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Home > Explaining mark-up
Explaining mark-up

Explaining mark-up

Mark-up is the premium charged on top of a tournament buy-in to account for the skill of a player. To purchase a piece of top players you should expect to pay a high mark-up, whereas less well known players can be available for a lower rate.

For example: 1% of a player in a €1,000 tournament at 1.2 mark-up will cost €12. A more experienced player might be available at 1.5 mark-up and will cost a higher price of €15 for 1%. It is important to note that mark-up is paid upon the purchase of the action and not on the payout. In the above examples if these players each cashed for €3,000 then investors would receive the full €30 for each 1% of action they held. The player with the lower mark-up would yield a greater profit for an investor as a % would have cost less to buy.

Determining profitability

We can work out if a player is a profitable investment by estimating their Return On Investment (ROI) in a tournament and comparing it to the mark-up charged. If a player is available to buy at a mark-up of 1.25 (25%) but you think they have a ROI of 50% (their average cash will be 1.5x the buy-in), then this is clearly a good investment. Another player who had the same ROI of 50% but a higher mark-up of 1.5 will be a break even proposition.

Players at both high and low mark-ups can provide profit for investors and even players at mark-down could still represent value. Lesser known players who are under the radar could yield the best source of profit if you invest in them before they have their break out score. In contrast - established players should provide a more consistent and reliable source of results but you will likely pay a higher mark-up for the chance to buy a piece of them.

What factors influence mark-up?

There are a number of considerations when determining the mark-up of a player. Some of the most important ones are:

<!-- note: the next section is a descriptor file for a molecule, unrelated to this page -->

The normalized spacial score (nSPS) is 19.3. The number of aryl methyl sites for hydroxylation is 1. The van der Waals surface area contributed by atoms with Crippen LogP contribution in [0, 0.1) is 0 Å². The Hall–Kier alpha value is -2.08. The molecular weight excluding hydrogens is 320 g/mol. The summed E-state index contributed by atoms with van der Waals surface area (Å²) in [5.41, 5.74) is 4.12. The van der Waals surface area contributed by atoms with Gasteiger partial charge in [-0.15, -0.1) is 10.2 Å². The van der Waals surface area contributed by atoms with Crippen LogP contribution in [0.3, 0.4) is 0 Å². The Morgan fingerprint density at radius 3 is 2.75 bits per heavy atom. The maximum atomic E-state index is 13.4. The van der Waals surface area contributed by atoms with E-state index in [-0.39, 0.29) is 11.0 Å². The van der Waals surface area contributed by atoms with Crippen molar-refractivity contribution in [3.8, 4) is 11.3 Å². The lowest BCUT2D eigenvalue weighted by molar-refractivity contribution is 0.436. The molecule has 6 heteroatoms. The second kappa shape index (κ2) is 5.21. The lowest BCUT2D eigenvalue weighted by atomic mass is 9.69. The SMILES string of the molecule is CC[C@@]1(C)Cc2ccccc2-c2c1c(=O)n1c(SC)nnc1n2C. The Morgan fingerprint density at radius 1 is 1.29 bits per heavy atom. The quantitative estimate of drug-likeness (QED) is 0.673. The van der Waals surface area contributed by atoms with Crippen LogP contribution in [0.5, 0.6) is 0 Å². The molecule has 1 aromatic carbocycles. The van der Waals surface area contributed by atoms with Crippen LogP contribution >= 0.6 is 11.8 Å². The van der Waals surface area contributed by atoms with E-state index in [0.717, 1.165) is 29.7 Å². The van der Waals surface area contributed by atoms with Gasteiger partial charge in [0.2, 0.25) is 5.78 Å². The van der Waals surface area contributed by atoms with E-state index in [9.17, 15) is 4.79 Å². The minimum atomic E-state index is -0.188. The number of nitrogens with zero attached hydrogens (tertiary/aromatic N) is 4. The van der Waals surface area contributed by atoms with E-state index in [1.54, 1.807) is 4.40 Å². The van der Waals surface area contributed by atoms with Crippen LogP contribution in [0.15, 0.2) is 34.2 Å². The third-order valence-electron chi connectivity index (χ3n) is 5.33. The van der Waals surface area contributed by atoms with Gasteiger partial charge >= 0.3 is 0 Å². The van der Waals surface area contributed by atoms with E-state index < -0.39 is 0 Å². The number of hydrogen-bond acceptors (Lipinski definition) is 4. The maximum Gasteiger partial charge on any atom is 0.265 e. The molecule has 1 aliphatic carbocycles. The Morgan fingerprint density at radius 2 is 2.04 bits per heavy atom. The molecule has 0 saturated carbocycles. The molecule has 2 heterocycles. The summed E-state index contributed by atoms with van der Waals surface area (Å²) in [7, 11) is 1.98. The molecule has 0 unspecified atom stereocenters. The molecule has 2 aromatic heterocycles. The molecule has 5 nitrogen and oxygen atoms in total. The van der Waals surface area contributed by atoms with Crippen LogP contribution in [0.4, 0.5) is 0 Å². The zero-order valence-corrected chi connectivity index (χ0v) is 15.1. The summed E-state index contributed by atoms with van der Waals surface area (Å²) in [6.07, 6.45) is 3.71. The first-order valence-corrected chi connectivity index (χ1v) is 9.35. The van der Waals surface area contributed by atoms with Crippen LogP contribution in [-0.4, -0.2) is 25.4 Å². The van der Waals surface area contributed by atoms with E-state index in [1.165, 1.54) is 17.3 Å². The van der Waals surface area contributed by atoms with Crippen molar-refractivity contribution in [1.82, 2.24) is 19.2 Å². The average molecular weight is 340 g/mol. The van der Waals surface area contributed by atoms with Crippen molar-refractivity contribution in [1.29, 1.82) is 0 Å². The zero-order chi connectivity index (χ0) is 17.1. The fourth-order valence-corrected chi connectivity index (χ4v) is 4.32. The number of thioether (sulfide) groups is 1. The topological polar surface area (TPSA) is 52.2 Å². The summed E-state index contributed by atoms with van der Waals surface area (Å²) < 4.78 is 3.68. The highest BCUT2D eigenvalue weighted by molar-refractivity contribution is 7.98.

Ability of the player – Some players are better playing live and others excel online. Some are Holdem specialists and some are skilled in mixed games. Some players have a track record of keeping cool and making good decisions deep in big tournaments and others are lacking experience.

'Softness' of tournament – Tournament fields containing lots of satellite winners are generally weaker as many players will have qualified for much less than the buy-in. Bigger fields are generally 'softer' and offer greater potential returns, though they will also have more variance. Tournaments that attract amateur players 'taking a shot' such as weekend WSOP events should provide good value. High and Super High Rollers can be unique as they can contain a mix of elite players and rich amateurs who like to play with pros. A High Roller field with a good composition of 'recs' and 'regs' could be softer than tournaments with a much lower buy-in.

Tournament structure – A well structured tournament with long levels and gradual blind increases should benefit a more skilled player and therefore allow a higher mark-up to be charged. A turbo or hyper tournament, either live or online, allows less chance for the skill factor to come into play and offers smaller edges.

Live vs Online - Live tournaments are usually softer than equivalent online tournaments of the same buy in and should have higher mark-ups.

Location of event – Certain countries are known for having a higher quality of average poker player. A tournament in Scandinavia will likely have a much tougher field than a similar event in a developing poker market. Some locations (eg Vienna) have a high concentration of pros or 'regs', others attract a higher number of recreational players (eg Monte Carlo). A number of countries have a dedicated group of amateur poker players with large disposable incomes who like to gamble, whereas other places have virtually none.

Choosing your investments

Setting mark-up is not an exact science. Your skill as an investor lies in your ability to determine inefficiencies and inaccuracies in the market and use them to your advantage. Investors should be looking to find players who are undervalued, whilst avoiding players that are overrated or overpriced.

Quite simply, if you believe the ROI of a player is greater than the mark-up charged then that makes them a good investment. Of course, in the short-term a player can run good or run bad and this variance is one of the reasons why players sell action in the first place. By spreading risk across a portfolio of skilled players at reasonable mark-ups an investor can negate this variance and hopefully achieve profits in the short and long-term.

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